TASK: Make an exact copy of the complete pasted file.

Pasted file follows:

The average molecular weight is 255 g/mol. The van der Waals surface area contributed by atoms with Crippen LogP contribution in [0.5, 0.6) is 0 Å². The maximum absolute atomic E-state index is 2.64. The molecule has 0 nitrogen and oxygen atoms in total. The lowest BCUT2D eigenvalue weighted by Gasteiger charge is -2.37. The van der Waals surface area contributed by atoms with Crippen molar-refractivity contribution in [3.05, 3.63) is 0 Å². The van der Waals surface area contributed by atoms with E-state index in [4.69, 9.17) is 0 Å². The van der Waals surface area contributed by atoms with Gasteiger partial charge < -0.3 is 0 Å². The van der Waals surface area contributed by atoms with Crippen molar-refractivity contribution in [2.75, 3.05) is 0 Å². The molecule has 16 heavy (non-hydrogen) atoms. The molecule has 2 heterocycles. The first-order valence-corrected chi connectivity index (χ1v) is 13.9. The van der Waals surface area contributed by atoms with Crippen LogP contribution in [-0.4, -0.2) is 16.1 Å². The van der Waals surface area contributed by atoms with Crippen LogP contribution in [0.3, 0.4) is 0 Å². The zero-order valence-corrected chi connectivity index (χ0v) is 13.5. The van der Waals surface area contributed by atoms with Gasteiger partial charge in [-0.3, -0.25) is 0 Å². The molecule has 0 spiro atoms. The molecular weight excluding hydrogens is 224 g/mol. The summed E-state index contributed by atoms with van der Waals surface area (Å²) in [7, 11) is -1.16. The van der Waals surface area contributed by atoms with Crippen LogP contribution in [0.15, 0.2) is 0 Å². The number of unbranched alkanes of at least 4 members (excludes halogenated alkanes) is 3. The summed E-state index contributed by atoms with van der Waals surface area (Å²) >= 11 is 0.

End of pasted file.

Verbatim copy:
The average molecular weight is 255 g/mol. The van der Waals surface area contributed by atoms with Crippen LogP contribution in [0.5, 0.6) is 0 Å². The maximum absolute atomic E-state index is 2.64. The molecule has 0 nitrogen and oxygen atoms in total. The lowest BCUT2D eigenvalue weighted by Gasteiger charge is -2.37. The van der Waals surface area contributed by atoms with Crippen molar-refractivity contribution in [3.05, 3.63) is 0 Å². The van der Waals surface area contributed by atoms with E-state index in [4.69, 9.17) is 0 Å². The van der Waals surface area contributed by atoms with Gasteiger partial charge < -0.3 is 0 Å². The van der Waals surface area contributed by atoms with Crippen molar-refractivity contribution in [2.75, 3.05) is 0 Å². The molecule has 16 heavy (non-hydrogen) atoms. The molecule has 2 heterocycles. The first-order valence-corrected chi connectivity index (χ1v) is 13.9. The van der Waals surface area contributed by atoms with Crippen LogP contribution in [-0.4, -0.2) is 16.1 Å². The van der Waals surface area contributed by atoms with Crippen LogP contribution in [0.3, 0.4) is 0 Å². The zero-order valence-corrected chi connectivity index (χ0v) is 13.5. The van der Waals surface area contributed by atoms with Gasteiger partial charge in [-0.3, -0.25) is 0 Å². The molecule has 0 spiro atoms. The molecular weight excluding hydrogens is 224 g/mol. The summed E-state index contributed by atoms with van der Waals surface area (Å²) in [7, 11) is -1.16. The van der Waals surface area contributed by atoms with Crippen LogP contribution in [0.15, 0.2) is 0 Å². The number of unbranched alkanes of at least 4 members (excludes halogenated alkanes) is 3. The summed E-state index contributed by atoms with van der Waals surface area (Å²) >= 11 is 0.